Would Ben Franklin be a blogger? It's a serious question pondered by news "gatekeeper" Walter Isaacson, once the managing editor at Time magazine and the chief executive officer at CNN.
Isaacson shared some startling insights about technology and media, both past and present, at a symposium last year at the Smithsonian Institution's Lemelson Center (which studies "invention and innovation.") Isaacson told the audience that Ben Franklin was influenced by both the mechanics of 18th-century printing presses and a fickle American public. But as an afterthought, Isaacson noted that today the internet creates lots of publishers. "It's turned us back to the days when technology allowed low barriers of entry into the information transmission market."
So are we all Ben Franklin? Or, to put it another way — if Ben Franklin were alive today, would he be one of us? The National Archivist of the United States, Allan Weinstein, had suddenly asked the question.
Isaacson, who'd written a 608-page biography of Franklin, insisted that the answer was no — "not a blogger." The distinction was that Franklin "polished every word." But the question was too provocative to leave without more discussion. Ben Franklin would have a web site, Isaacson speculated. "It would be carefully crafted. It would be more like Andrew Sullivan than your normal blogger in pajamas."
"And he would charge!" added archivist Weinstein.
Yes, Ben Franklin would put his content behind a pay wall. "He would definitely charge for it," Isaacson agreed, "because he believed that if you weren't tested by the marketplace..." But then America's National Archivist cut him off with an important observation about the state of the media today.
Look, you have life going in two directions, as far as technology and democracy is concerned.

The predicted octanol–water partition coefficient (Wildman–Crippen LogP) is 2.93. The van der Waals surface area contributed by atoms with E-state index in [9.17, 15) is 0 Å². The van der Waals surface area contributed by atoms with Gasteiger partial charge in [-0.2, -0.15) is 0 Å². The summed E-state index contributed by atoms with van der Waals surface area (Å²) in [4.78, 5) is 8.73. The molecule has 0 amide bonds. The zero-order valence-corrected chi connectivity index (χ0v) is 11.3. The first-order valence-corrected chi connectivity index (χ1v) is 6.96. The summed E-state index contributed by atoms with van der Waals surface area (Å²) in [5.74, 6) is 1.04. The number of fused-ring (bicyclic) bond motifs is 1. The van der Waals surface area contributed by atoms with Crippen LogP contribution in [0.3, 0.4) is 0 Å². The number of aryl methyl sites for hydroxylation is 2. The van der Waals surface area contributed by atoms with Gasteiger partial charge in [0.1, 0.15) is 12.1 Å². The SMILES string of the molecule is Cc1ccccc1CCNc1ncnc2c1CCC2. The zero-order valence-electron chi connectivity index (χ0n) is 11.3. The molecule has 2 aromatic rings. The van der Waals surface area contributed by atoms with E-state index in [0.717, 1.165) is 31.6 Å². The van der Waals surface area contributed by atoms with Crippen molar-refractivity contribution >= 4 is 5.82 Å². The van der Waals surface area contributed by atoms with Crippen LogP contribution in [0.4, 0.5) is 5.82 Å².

In one direction, you have the centralization of mass media to a great extent. You still have the three networks getting — not as much of the audience they did, but it's something...
But at the same time you have so many decentralizing elements in the mass media, the bloggers being just one of the major ones, that there's no coherence any longer.
It's wonderful. There's this great blooming, buzzing confusion in the media world which I think is, by and large, an asset to democratization.
In a poignant moment, the National Archivist remembered his childhood in New York, when there were twelve different newspapers. "That dozen became the three or four that we have now, by 1950." And former newsman Isaacson saw an even harsher reality. "Having three newspapers in New York — however you want to count it — that's unusual. In Los Angeles now you're not going to have three, and the Chicago Sun-Times is about to go under."
But ultimately this discussion led to one inescapable conclusion. Maybe inspired by Benjamin Franklin and America's history of a decentralized media, Isaacson made one irrefutable observation about our media landscape today. In the great American city of New Orleans, yes, there's one monopoly newspaper. "But there's about twenty web sites, and probably a thousand bloggers, all attacking the mayor of New Orleans at any given moment!"
The bloggers and other new decentralized media outlets are "a wonderful asset," Isaacson added. And he pointed out that a decentralized media is almost an American tradition. "Ben Franklin arrives in Philadelphia, and it's a town of what — 12,000 people? It's got four newspapers. So what does Ben Franklin do? Get a fifth!"
All the way through our life as a country, almost, you have low barriers of entry to the technology of information. People could become printers, they could have newspapers, they could be pamphleteers, they could — whatever.
When radio hits, something else happens — a monopolization of newspapers... For a variety of reasons — classified ads, everything else — it was better to have one newspaper in town than seven newspapers, so you started seeing consolidation in the newspaper market. And the barrier to entry into the broadcast world was very hard. You couldn't become an NBC just sitting in your pajamas in your attic or something, because there were public airwaves, there were monopolies. There were three networks.
So for a very brief period in our country's history, approximately from 1940 to the year 2000 — for just that sixty-year period — you have a concentration of media where it's a higher barrier to entry. You can't start a newspaper in town, you can't start a TV network.
Then the internet blows all that away, and everybody can start web sites, blogs, email newsletters, that sort of thing, until you'll see us reverting back to the free flow of information that's more democratized.
Would Ben Franklin really fit into all this? Isaacson thinks it's unmistakable. In his book he identifies Franklin as "A successful publisher and consummate networker with an inventive curiosity.
"He would have felt right at home in the information revolution."
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